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Student Artist Spotlight: A melody and a message: a look at new band ‘Womansplainers’

Originally published on February 28, 2020

One of the college’s newest bands, the Womansplainers, possesses a wide range of musical talent – and a desire to fight for feminism through music.

The band is a part of the Lafayette Interdisciplinary Musical Society (LIMS) which promotes independent music groups on campus. Band members include vocalist Katie Rice ’21, guitarist Sasha Neefe ’21, keyboardist Liz Scinto ’21, and drummer Jen Galdieri ’23. Quintin Sefton ’22 is the band’s temporary bassist while Julia Lieto ’21 is studying abroad this semester.

Rice, Neefe and Scinto, who originally met on the music appreciation floor, attended a LIMS show and were surprised to see that only men were performing. To counteract this, they formed their band, appropriately named the Womansplainers, this past October. Their first performance was Nov. 1.

Listeners can expect songs such as Fountains of Wayne’s “Stacy’s Mom,” Lizzo’s “Truth Hurts”, and WALK THE MOON’s “Shut Up and Dance.”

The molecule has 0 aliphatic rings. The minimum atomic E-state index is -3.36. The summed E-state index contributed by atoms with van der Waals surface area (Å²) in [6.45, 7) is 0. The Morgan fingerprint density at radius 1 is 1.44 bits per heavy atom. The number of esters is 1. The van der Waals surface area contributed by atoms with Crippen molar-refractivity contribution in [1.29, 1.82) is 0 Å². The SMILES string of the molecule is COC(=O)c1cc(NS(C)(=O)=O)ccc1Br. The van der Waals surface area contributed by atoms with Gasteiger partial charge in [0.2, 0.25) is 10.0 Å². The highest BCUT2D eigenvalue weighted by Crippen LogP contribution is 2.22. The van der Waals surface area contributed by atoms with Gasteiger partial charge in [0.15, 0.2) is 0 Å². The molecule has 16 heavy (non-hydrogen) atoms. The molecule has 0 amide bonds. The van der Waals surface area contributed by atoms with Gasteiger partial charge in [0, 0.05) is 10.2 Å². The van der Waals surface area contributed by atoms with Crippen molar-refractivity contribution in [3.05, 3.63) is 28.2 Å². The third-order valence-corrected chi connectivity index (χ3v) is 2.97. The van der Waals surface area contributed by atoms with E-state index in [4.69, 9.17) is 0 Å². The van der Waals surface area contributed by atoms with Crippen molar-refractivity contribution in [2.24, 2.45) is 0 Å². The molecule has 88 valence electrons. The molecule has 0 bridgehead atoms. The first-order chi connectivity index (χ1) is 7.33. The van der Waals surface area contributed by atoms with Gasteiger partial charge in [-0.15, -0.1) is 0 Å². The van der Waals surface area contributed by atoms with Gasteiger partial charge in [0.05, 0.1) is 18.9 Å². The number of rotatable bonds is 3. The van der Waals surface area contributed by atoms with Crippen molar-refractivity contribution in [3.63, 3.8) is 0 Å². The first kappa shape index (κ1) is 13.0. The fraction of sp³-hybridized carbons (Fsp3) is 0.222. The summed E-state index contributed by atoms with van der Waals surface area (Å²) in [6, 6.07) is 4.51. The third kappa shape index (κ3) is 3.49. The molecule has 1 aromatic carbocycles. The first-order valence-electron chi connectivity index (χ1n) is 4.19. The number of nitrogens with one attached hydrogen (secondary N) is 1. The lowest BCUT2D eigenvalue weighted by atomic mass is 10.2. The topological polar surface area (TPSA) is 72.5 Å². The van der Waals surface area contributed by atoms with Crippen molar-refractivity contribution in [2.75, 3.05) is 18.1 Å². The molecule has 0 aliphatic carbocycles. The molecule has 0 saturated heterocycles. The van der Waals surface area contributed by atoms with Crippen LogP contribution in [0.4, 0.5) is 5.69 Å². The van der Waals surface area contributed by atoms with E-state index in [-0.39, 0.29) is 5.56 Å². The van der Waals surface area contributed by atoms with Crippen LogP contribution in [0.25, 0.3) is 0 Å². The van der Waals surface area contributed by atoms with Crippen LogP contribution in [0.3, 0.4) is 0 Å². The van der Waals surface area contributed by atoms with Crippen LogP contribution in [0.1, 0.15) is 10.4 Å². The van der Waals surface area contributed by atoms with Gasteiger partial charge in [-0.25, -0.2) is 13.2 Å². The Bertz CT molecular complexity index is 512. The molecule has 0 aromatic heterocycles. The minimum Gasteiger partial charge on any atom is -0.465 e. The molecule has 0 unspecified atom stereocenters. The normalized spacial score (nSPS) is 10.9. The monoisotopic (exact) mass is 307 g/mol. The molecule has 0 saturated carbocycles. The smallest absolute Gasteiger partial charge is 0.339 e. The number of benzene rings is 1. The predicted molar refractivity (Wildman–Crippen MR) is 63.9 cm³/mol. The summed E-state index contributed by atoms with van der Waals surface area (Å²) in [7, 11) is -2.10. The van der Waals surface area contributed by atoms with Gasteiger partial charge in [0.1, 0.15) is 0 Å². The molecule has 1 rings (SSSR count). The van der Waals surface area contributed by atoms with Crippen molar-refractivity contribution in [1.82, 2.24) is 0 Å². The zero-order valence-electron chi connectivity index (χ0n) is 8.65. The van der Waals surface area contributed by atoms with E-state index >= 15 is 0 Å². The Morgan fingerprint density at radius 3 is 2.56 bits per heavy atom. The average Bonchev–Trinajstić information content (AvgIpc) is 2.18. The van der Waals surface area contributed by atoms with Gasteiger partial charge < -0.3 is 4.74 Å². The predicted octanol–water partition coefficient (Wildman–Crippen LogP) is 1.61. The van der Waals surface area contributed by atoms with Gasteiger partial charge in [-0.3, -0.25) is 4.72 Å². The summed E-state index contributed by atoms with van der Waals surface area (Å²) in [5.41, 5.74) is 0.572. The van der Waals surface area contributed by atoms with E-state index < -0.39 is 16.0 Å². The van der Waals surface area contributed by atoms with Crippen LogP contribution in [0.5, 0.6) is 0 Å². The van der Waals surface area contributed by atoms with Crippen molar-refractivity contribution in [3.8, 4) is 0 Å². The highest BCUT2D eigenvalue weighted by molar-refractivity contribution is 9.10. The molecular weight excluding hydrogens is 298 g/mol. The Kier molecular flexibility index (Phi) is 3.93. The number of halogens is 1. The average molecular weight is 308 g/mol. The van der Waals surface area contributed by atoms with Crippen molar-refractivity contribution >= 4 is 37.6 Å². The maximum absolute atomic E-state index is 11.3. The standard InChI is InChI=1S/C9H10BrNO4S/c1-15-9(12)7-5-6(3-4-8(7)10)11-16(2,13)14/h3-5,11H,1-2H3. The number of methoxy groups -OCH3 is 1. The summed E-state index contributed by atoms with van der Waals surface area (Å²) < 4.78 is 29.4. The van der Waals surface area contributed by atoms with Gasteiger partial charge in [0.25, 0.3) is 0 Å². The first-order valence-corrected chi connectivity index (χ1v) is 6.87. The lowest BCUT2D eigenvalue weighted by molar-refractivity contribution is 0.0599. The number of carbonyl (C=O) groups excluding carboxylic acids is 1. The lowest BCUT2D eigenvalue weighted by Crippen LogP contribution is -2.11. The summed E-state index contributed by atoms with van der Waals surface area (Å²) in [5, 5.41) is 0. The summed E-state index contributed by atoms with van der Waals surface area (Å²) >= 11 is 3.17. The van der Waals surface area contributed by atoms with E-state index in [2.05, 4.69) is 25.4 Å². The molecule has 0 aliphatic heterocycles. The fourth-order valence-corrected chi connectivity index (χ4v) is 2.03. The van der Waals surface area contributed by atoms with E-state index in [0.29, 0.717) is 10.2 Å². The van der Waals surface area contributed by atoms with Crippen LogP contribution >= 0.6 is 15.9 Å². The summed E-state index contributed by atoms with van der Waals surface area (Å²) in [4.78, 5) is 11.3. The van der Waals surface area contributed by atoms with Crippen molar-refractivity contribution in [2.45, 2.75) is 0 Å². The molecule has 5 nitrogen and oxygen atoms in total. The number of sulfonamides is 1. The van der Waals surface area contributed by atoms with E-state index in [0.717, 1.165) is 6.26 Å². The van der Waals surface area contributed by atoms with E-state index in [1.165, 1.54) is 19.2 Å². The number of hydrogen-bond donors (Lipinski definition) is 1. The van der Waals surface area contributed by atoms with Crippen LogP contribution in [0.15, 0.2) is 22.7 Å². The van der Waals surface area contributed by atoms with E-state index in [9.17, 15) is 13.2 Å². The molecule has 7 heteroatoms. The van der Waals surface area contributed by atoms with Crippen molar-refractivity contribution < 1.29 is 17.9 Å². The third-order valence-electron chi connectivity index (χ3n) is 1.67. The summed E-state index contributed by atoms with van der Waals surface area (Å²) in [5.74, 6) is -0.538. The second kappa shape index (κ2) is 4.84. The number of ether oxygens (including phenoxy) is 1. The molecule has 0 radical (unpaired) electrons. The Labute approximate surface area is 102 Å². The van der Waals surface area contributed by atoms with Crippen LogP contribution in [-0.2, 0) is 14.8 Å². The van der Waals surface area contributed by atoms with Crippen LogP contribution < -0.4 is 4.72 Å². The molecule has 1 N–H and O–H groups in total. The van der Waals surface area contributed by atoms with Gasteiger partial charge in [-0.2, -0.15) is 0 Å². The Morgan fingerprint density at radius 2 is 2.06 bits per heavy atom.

The band members have a wide range of musical experience.

Rice has been singing for her entire life. She also has experience in theatre and saxophone, and her concentration is now in conducting.

Neefe has also been playing guitar for many years, although she originally started on piano.

“I was convinced I was going to be a music producer, and then I decided to do chemical engineering instead,” Neefe said.

Scinto started playing the piano at a young age. While she took a break from the instrument in high school, she picked it back up when she joined the band.

Galdieri explained that she started playing guitar in sixth grade before switching to percussion.

“My older brother convinced me to join the band and be a percussionist, and I was like ‘I don’t want want to wear that ugly uniform.’ But I did it anyway,” Galdieri said.

The transition from percussion to the drum set then came smoothly for her when the joined the band. Galdieri is also on the percussion ensemble and the pep band at the college.

The band members expressed their enjoyment for working together onstage in a constructive and collaborative environment where they do not take things too personally.

“The first rehearsal is always a mess and then the second rehearsal is 20 times better than than,” Neefe said.

Band members also emphasized the audience’s positive reaction to the show.

“The last show was incredibly fun. And then everyone was singing and dancing during our performance,” Neefe said.

“Jen is our secret weapon,” Rice added.

The Womansplainers’ next performance is in early March.


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